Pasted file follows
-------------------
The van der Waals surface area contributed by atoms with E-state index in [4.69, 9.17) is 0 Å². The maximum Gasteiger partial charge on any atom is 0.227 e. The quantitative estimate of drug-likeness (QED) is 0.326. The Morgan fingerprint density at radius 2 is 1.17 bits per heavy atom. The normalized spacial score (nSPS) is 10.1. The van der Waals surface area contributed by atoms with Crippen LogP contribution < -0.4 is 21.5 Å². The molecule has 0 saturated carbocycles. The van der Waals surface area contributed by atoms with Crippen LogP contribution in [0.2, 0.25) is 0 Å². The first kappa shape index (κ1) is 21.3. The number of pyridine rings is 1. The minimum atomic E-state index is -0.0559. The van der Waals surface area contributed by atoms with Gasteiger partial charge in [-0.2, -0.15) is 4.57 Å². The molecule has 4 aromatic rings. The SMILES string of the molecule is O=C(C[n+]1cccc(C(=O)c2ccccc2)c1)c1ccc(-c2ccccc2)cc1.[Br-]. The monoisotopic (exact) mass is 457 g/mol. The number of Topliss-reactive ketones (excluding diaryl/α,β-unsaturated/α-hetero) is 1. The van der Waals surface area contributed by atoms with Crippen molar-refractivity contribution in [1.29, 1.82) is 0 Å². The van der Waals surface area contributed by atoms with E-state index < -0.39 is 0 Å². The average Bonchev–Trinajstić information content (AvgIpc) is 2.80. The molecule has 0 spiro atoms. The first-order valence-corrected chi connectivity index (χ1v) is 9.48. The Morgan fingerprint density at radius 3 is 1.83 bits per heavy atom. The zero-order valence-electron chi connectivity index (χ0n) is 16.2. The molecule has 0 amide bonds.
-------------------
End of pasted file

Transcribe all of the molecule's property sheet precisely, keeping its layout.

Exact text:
The van der Waals surface area contributed by atoms with E-state index in [4.69, 9.17) is 0 Å². The maximum Gasteiger partial charge on any atom is 0.227 e. The quantitative estimate of drug-likeness (QED) is 0.326. The Morgan fingerprint density at radius 2 is 1.17 bits per heavy atom. The normalized spacial score (nSPS) is 10.1. The van der Waals surface area contributed by atoms with Crippen LogP contribution < -0.4 is 21.5 Å². The molecule has 0 saturated carbocycles. The van der Waals surface area contributed by atoms with Crippen LogP contribution in [0.2, 0.25) is 0 Å². The first kappa shape index (κ1) is 21.3. The number of pyridine rings is 1. The minimum atomic E-state index is -0.0559. The van der Waals surface area contributed by atoms with Gasteiger partial charge in [-0.2, -0.15) is 4.57 Å². The molecule has 4 aromatic rings. The SMILES string of the molecule is O=C(C[n+]1cccc(C(=O)c2ccccc2)c1)c1ccc(-c2ccccc2)cc1.[Br-]. The monoisotopic (exact) mass is 457 g/mol. The number of Topliss-reactive ketones (excluding diaryl/α,β-unsaturated/α-hetero) is 1. The van der Waals surface area contributed by atoms with Crippen molar-refractivity contribution in [1.29, 1.82) is 0 Å². The van der Waals surface area contributed by atoms with E-state index < -0.39 is 0 Å². The average Bonchev–Trinajstić information content (AvgIpc) is 2.80. The molecule has 0 spiro atoms. The first-order valence-corrected chi connectivity index (χ1v) is 9.48. The Morgan fingerprint density at radius 3 is 1.83 bits per heavy atom. The zero-order valence-electron chi connectivity index (χ0n) is 16.2. The molecule has 0 amide bonds.